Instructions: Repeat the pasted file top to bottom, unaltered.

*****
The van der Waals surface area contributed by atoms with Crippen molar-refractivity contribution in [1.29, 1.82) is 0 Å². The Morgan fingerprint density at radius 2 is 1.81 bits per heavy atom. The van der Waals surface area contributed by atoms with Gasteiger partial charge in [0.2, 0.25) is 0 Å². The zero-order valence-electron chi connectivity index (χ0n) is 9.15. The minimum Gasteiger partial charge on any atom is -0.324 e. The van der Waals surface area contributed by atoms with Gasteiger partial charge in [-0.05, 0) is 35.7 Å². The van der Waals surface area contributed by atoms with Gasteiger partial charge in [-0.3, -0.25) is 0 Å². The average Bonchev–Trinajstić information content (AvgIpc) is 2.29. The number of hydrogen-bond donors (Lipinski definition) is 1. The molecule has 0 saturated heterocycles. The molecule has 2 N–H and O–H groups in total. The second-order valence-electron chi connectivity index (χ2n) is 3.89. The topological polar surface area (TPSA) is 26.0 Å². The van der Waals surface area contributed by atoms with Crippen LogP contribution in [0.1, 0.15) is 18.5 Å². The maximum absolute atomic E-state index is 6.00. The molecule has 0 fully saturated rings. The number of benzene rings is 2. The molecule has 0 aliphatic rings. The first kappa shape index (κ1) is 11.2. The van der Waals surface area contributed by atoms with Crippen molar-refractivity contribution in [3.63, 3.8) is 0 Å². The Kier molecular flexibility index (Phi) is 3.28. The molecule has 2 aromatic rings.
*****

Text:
The van der Waals surface area contributed by atoms with Crippen molar-refractivity contribution in [1.29, 1.82) is 0 Å². The Morgan fingerprint density at radius 2 is 1.81 bits per heavy atom. The van der Waals surface area contributed by atoms with Gasteiger partial charge in [0.2, 0.25) is 0 Å². The zero-order valence-electron chi connectivity index (χ0n) is 9.15. The minimum Gasteiger partial charge on any atom is -0.324 e. The van der Waals surface area contributed by atoms with Gasteiger partial charge in [-0.05, 0) is 35.7 Å². The van der Waals surface area contributed by atoms with Gasteiger partial charge in [-0.3, -0.25) is 0 Å². The average Bonchev–Trinajstić information content (AvgIpc) is 2.29. The number of hydrogen-bond donors (Lipinski definition) is 1. The molecule has 0 saturated heterocycles. The molecule has 2 N–H and O–H groups in total. The second-order valence-electron chi connectivity index (χ2n) is 3.89. The topological polar surface area (TPSA) is 26.0 Å². The van der Waals surface area contributed by atoms with Crippen LogP contribution in [0.1, 0.15) is 18.5 Å². The maximum absolute atomic E-state index is 6.00. The molecule has 0 fully saturated rings. The number of benzene rings is 2. The molecule has 0 aliphatic rings. The first kappa shape index (κ1) is 11.2. The van der Waals surface area contributed by atoms with Crippen molar-refractivity contribution in [3.63, 3.8) is 0 Å². The Kier molecular flexibility index (Phi) is 3.28. The molecule has 2 aromatic rings.